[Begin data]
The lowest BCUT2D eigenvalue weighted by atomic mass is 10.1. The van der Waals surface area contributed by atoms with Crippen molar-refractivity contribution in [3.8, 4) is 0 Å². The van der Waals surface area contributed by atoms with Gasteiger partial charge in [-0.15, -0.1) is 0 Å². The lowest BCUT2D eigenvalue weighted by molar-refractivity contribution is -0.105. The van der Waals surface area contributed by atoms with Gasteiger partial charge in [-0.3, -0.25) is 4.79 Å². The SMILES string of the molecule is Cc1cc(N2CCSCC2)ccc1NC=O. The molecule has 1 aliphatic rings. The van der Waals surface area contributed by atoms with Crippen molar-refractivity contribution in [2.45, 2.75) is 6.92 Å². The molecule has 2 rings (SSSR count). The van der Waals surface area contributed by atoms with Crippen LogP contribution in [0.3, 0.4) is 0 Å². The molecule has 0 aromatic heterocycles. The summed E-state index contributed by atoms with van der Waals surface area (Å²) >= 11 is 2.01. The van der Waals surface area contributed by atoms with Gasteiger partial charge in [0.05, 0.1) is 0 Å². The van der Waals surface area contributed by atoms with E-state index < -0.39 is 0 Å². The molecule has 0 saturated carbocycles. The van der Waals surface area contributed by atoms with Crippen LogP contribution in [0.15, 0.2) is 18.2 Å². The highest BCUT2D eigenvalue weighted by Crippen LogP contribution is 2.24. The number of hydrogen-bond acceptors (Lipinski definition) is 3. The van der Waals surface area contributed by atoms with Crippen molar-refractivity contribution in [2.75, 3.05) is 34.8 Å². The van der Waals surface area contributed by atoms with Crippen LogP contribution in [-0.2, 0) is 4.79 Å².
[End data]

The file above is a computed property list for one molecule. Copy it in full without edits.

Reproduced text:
The lowest BCUT2D eigenvalue weighted by atomic mass is 10.1. The van der Waals surface area contributed by atoms with Crippen molar-refractivity contribution in [3.8, 4) is 0 Å². The van der Waals surface area contributed by atoms with Gasteiger partial charge in [-0.15, -0.1) is 0 Å². The lowest BCUT2D eigenvalue weighted by molar-refractivity contribution is -0.105. The van der Waals surface area contributed by atoms with Gasteiger partial charge in [-0.3, -0.25) is 4.79 Å². The SMILES string of the molecule is Cc1cc(N2CCSCC2)ccc1NC=O. The molecule has 1 aliphatic rings. The van der Waals surface area contributed by atoms with Crippen molar-refractivity contribution in [2.45, 2.75) is 6.92 Å². The molecule has 2 rings (SSSR count). The van der Waals surface area contributed by atoms with Crippen LogP contribution in [0.3, 0.4) is 0 Å². The molecule has 0 aromatic heterocycles. The summed E-state index contributed by atoms with van der Waals surface area (Å²) >= 11 is 2.01. The van der Waals surface area contributed by atoms with Gasteiger partial charge in [0.05, 0.1) is 0 Å². The van der Waals surface area contributed by atoms with E-state index < -0.39 is 0 Å². The molecule has 0 saturated carbocycles. The van der Waals surface area contributed by atoms with Crippen LogP contribution in [0.15, 0.2) is 18.2 Å². The highest BCUT2D eigenvalue weighted by Crippen LogP contribution is 2.24. The number of hydrogen-bond acceptors (Lipinski definition) is 3. The van der Waals surface area contributed by atoms with Crippen molar-refractivity contribution in [2.75, 3.05) is 34.8 Å². The van der Waals surface area contributed by atoms with Crippen LogP contribution in [-0.2, 0) is 4.79 Å².